How to Prepare for the Health Implications of Climate Change

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Climate change is our generation’s crisis. The rising temperatures have ushered in destructive patterns such as the wide-spread fires in Australia, which burned through 5 million hectares, according to Scientific American. And because the rising temperatures result in dry conditions susceptible to wildfires, what’s happening in Australia is a precursor of the climate events that will come. 

Weather won’t be the only aspect impacted by climate change, as health has a direct correlation to the weather we experience daily. With this in mind, what are some of the ways climate change impacts our health? How can we prepare for the risks climate change poses to us?

What are the Health Effects of Climate Change?

The rising temperatures will have an impact on the quality of the air we breathe. Climate change is a significant producer of ground-level ozone (found in smog), which contains harmful particles of matter. This type of ozone results in diminished lung function for those who have to breathe in this environment regularly, rendering it dangerous to expose those who have respiratory problems like asthma.

Another impact concerns our skin. With the temperatures increasing, exposure to UV light can have some health benefits such as helping our bodies develop Vitamin D, but long-term exposure to UV rays also damages skin cells and even affects our vision. Our eyes are also similarly affected by UV exposure. We can protect our eyes with UV-blocking glasses and contacts, which helps decrease the likelihood of issues like damage to our corneas or retinas. However, photokeratitis can occur when the skin around the eyes burns, and long-term exposure to UV rays can result in cataracts and macular degeneration, among other issues. 

Food scarcity will be another issue stemming from climate change. As global temperatures continue to rise, areas such as Alaska will face food shortages thanks to the decline in fish production, leading to higher food prices. Meanwhile, farming communities will experience droughts due to the changes in rainfall and the increased frequency of severe weather events, according to the Center for Disease Control and Prevention.

This is why it’s critical to understand the importance of population health, which examines a key group of society based on age, gender, or location to better grasp the health situations affecting them. Doing so is one of the first steps to preparing for the health implications of climate change.

Prepping to Reduce Your Impact

There are many ways you can reduce your carbon footprint. To start, you can reduce your home’s energy use by setting your thermostat higher when you leave your home. The U.S. Department of Energy states you can reduce your home’s energy consumption by as much as 10% just by turning your thermostat back by 7-10 degrees for 8 hours per day. 

And you can ensure your home’s HVAC operates more efficiently, which will improve the air quality in your home. To do this, replace your air filters every 90 days and have your home’s HVAC unit inspected often to ensure it’s clean and operating in peak condition. Doing so allows anyone in your household who has respiratory issues with breathing better quality air.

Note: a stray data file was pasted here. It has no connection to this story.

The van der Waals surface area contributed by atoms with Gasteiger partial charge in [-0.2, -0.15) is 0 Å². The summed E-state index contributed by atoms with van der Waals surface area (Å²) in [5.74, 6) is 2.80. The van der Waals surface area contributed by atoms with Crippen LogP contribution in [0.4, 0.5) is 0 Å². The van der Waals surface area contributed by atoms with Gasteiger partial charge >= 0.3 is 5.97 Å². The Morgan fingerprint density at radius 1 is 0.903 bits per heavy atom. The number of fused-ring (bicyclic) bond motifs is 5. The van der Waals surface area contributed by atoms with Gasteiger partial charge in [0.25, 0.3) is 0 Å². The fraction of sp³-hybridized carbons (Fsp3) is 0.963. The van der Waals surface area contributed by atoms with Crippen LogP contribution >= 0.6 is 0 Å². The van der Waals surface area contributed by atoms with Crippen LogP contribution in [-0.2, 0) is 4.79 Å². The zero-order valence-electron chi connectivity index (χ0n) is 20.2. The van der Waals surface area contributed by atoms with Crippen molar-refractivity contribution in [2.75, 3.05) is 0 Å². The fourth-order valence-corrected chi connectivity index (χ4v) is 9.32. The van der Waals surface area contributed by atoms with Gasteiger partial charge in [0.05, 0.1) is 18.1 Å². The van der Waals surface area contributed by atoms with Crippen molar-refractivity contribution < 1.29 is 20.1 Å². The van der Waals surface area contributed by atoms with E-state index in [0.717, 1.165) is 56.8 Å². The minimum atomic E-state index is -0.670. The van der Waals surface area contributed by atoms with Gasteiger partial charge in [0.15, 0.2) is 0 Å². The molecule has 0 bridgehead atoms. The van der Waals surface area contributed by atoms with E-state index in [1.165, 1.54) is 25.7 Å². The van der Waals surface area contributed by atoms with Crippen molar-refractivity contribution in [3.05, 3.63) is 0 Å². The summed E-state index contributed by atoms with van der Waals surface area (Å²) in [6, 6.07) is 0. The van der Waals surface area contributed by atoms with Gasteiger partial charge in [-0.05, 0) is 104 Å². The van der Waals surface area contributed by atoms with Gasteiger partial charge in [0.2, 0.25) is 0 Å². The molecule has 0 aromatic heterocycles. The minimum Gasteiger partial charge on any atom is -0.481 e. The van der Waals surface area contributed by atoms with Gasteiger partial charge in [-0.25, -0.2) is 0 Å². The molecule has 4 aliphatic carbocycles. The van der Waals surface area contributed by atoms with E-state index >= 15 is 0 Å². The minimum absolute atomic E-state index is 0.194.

It’s also vital to find greener ways to commute. Some of these alternatives include:

  • Taking a bike instead of a car
  • Carpooling, 
  • Taking green alternatives such as electric buses, buying a hybrid or electric car or walking are all better options than continuing to use big vehicles that guzzle fossil fuel and lead to higher emissions


All of these will help, but the most significant impact on changing how we see and react to climate change is education.

Spreading the Word

Education is one of the critical weapons we can use to fight the impacts of climate change. Health education and training, in particular, will be vital as we need to inform those around us how the change in weather will impact our health and ways to cope. Health educators work directly with community members and have opportunities to create curricula that can influence behavior at the intersection of climate change and everyday living.

An essential aspect of this is health education is learning to become more self-sustaining. We can do this by learning how to do home treatments for minor health maladies, which will keep us healthier and help us ward off the risks of infection, especially if nearby medical treatment is unavailable during a natural disaster.

Moreover, it’s also vital to have the supplies needed when disaster strikes. Along with having a first-aid kit and any medical supplies you or your loved one need, you’ll want to have an ample amount of fresh drinking water (one gallon per one person per one day is a good rule of thumb), canned food, and a hand-crank charger for your radio and cell phone. Having these supplies on hand will help you have access to the medical and nutritional items you require in the event your community faces a natural disaster.

Overall, as the effects of climate change lead to more flooding, wildfires, and other natural disasters, it’s vital to understand the health impacts that rising temperatures create. Through education, we can better understand the health implications affecting certain groups such as those with respiratory problems or those facing more geographical concerns such as fishing or farming communities.

We can also do our part by improving our conditions. Keeping our homes’ heating and air conditioning units operating in top shape improves our air quality to help those suffering from respiratory illnesses while making small changes in the way we travel can reduce our carbon footprint.

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